I hope you had a chance to watch the North London derby in the FA WSL over the weekend, because it was objectively fun and Spurs played fairly well.
Ramble of the Day
I realize I haven’t mentioned this before, but the first show I truly binged during the pandemic (Tiger King excluded) was The People’s Court. I’m pretty sure my sisters and I discovered it by complete accident, but it became a worthwhile binge for a few reasons:
- It was on every day, so it provided a seemingly endless amount of content. (They quickly moved on to airing reruns, which isn’t really a problem when you’ve never actually watched the show before.)
- The judge, Marilyn Milian, is a real judge, and it’s actual court! Real laws apply, and all of the rulings are valid. (That’s obviously pretty rare for court shows — I watched a tiny bit of an episode of Divorce Court around the same time and it was very obvious early on how fake it was.)
- There are some really bonkers cases in front of the court, and the fact that this is a real courtroom makes it all the more entertaining.
The primary reason I waited this long to ramble about it is because I spent quite a bit of time looking for a video of the wildest case I watched, “A Back Up Crack Up.” (I’ll talk more about the names of the cases in a bit.) I could never find a video, and months after watching the episode and looking around for the video, the details are a bit hazy to me. What I remember is one person suing another, and (I believe) unrelatedly mentioning he got a knife in the foot at work. He mentioned it matter-of-factly, and in a way that couldn’t possibly have prepared you for how mundane the incident was: he didn’t notice a knife slip out of his hand until it landed in his foot while working at Chipotle.
That was the thing that made the best cases on The People’s Court — mundane situations with some bizarre twists of fate. Sometimes, people walked into the courtroom with innocently outrageous stories, like the person who probably kidnapped a dog but said she couldn’t find the dog after said dog flew out of a window of a fast car on the highway. (I believe she also mentioned that there was a lot of traffic on the highway, so it would pretty weird if she was driving quickly at all.) Not every case would have it, but one was never starved for weirdness. After all, an altercation that happened because one woman didn’t visually thank a driver for letting her cross the road can hold the viewer over for quite some time.
The People’s Court main issue is that it is a completely unbalanced show. There’s legitimacy in the actual proceedings, and Judge Milian knows how to be on television; that’s not really enough to carry a show on its own, if one’s looking for quality. There are a ton of boring cases, but the production value is so low that I might classify this as one of the tackiest shows I’ve watched. The names for each case are horrible puns, and the other voices — a court reporter, Doug Llewelyn, who doesn’t care to be there and a presenter, Harvey Levin, who adds absolutely nothing — weigh down the product significantly. Even with some wild people coming in and out of the courtroom, there are a lot of pretty boring cases. It’s a surefire way to turn a habit into a chore, and I stopped watching it regularly within months.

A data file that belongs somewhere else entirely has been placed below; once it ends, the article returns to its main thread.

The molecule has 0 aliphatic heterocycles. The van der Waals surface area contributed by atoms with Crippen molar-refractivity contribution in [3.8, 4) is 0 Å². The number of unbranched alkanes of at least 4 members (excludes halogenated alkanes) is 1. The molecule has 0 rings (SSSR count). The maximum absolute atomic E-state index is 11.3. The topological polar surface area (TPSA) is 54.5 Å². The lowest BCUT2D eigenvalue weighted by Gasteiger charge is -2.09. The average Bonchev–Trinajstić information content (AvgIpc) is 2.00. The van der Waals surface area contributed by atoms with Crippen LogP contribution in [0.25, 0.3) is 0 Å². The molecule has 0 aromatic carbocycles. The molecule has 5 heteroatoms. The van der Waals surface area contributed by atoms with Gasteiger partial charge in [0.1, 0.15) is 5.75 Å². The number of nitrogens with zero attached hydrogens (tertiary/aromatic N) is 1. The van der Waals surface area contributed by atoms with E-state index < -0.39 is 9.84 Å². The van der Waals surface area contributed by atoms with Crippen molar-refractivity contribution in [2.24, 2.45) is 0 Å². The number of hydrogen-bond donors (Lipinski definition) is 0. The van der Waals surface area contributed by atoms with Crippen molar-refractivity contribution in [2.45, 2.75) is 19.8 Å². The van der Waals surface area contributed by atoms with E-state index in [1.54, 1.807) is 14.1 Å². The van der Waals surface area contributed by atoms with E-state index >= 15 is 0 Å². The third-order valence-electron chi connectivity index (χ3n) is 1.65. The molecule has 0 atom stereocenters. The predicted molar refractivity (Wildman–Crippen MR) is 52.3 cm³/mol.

It’s clearly not meant to be a high quality show, which is inherently fine. It gets fairly close to the art of being terrible but enjoyable, but The People’s Court just isn’t committed to that.
tl;dr: I forgot to mention that the first real thing I binged during the pandemic was The People’s Court, a show with some legitimacy and some wild entertainment but is inherently imbalanced.
Stay informed, read this: Christopher Clarey on WTA chairman Steve Simon, who called for an investigation in China after tennis player Peng Shuai was censored for accusing a former government official of sexual assault for The New York Times
Links of the Day
Ex-Celtic midfielder Bertie Auld died aged 83.
Plymouth’s Mike Cooper received homophobic abuse from home supporters over the weekend.
Barcelona signed Dani Alves on a free.
Premier League clubs will be required to tell the league when players and coaches are receiving supplemental payments from companies linked to the club’s owners.
A longer read: Jon Arnold on the celebratory feel of the US-Mexico rivalry for players (and their families) with connections to both countries for ESPN